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I have used get_iplayer for about 3 years and am very appreciative of the efforts of the developers and wiki/forum maintainers.  I have searched the forum for advice on use of the start/stop commands for rtmpdump, but I'd like to test this a little further to understand the subject fully.

I'm trying to download for offline listening Bach solo cello 4,5,6.  Unfortunately this has nearly 9 mins of continuity at the start which I'd like to remove.  While I'm at it, I might as well tidy up the end of the file too.  My instruction is:

get_iplayer --type=radio --pid b06s9js7 --start 00:08:54 --stop 01:35:10

I've observed that get_iplayer downloads about 70% of the file, stalls for a few seconds, then recommences at about 80% download.  Further, whereas with a Radio 3 recording I would expect a m4a file of approx. 320kbps (which is what I get if I download the programme without the start/stop commands), get_iplayer reports just 288kbps.  Still further, when I play the file in VLC, at about the 70% mark (about 60 mins into the recording), although the music doesn't appear to 'jump', the timing reported by VLC suddenly jumps from 60 mins to 69 mins or so.

I have seen advice on the forums to add --attempts=1 and --raw to the start/stop command.  However, I would then have to extract the audio from the partial .flv file and I've found that my Ruark radio doesn't like the m4a files that ffmpeg produces.  m4as produced by rtmpdump/get_iplayer seem fine.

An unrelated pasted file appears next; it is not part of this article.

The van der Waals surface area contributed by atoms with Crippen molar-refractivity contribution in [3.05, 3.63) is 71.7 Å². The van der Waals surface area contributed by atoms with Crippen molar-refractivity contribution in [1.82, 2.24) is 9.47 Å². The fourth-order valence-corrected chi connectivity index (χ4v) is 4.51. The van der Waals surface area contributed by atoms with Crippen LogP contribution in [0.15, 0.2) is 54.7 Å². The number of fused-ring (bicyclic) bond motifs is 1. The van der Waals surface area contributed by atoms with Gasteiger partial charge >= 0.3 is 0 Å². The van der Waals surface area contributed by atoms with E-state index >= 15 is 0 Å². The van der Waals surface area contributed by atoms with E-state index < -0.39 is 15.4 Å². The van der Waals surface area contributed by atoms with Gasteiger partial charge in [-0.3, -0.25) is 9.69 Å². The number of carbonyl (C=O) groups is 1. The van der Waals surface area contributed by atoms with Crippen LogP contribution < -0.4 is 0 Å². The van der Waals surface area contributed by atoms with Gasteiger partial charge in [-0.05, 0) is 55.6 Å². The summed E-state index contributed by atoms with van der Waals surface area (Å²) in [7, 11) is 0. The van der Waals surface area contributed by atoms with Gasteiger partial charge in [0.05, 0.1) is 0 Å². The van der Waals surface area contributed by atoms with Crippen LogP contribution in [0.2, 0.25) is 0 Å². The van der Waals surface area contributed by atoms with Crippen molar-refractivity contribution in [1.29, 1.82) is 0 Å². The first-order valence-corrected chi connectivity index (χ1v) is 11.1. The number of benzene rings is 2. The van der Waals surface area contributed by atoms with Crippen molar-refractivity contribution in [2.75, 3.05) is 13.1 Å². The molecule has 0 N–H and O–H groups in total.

Having said all the above, I do wonder if VLC isn't simply tricked into reporting a timing jump that isn't there.  As regards the kbps, although I haven't watched the stats on VLC all the way through the recording(!), having flicked through at intervals, it seems to report 320kbps throughout.

So, given your knowledge of the start/stop command, do you believe I'm probably actually getting a continuous 320kbps recording?  Should I ignore the get_iplayer report of 288kbps and VLC's supposed 60-69 min 'jump' and just enjoy the music?  Many thanks indeed for your help.
get_iplayer itself doesn't report a bitrate when downloading. You're probably referring to the output from ffmpeg while re-muxing to M4A. Use of --start could confuse its calculation of bitrate for display. The file has 86 minutes' worth of audio but ffmpeg thinks it is the full 95 minutes. 

In general, I suggest you don't use --start with rtmpdump because it can cause problems like this (among others), though --stop is OK. It is always best to use a proper audio editor, but you should be able to do the same thing during re-muxing by letting ffmpeg do the cropping.  For example:

Code:
get_iplayer --type=radio --pid b06s9js7 --stop 01:35:10 --ffmpeg-radio-opts="-ss 08:54"

The timestamp jump was most likely caused by rtmpdump resuming the download due to a streaming glitch.  When it starts appending to the file after resuming it may not account for the --start gap in the timestamps.  

As I mentioned, get_iplayer uses ffmpeg to re-mux FLV->M4A, so if you're having problems with re-muxing files outside of get_iplayer, you may simply be using a version of ffmpeg that is too old.
Dinky Pumpkin - many thanks indeed for your advice.  It works!  I can now trim Radio 3 downloads easily and maintain m4a 320kbps quality.  Thank you very much.  Suffolkman.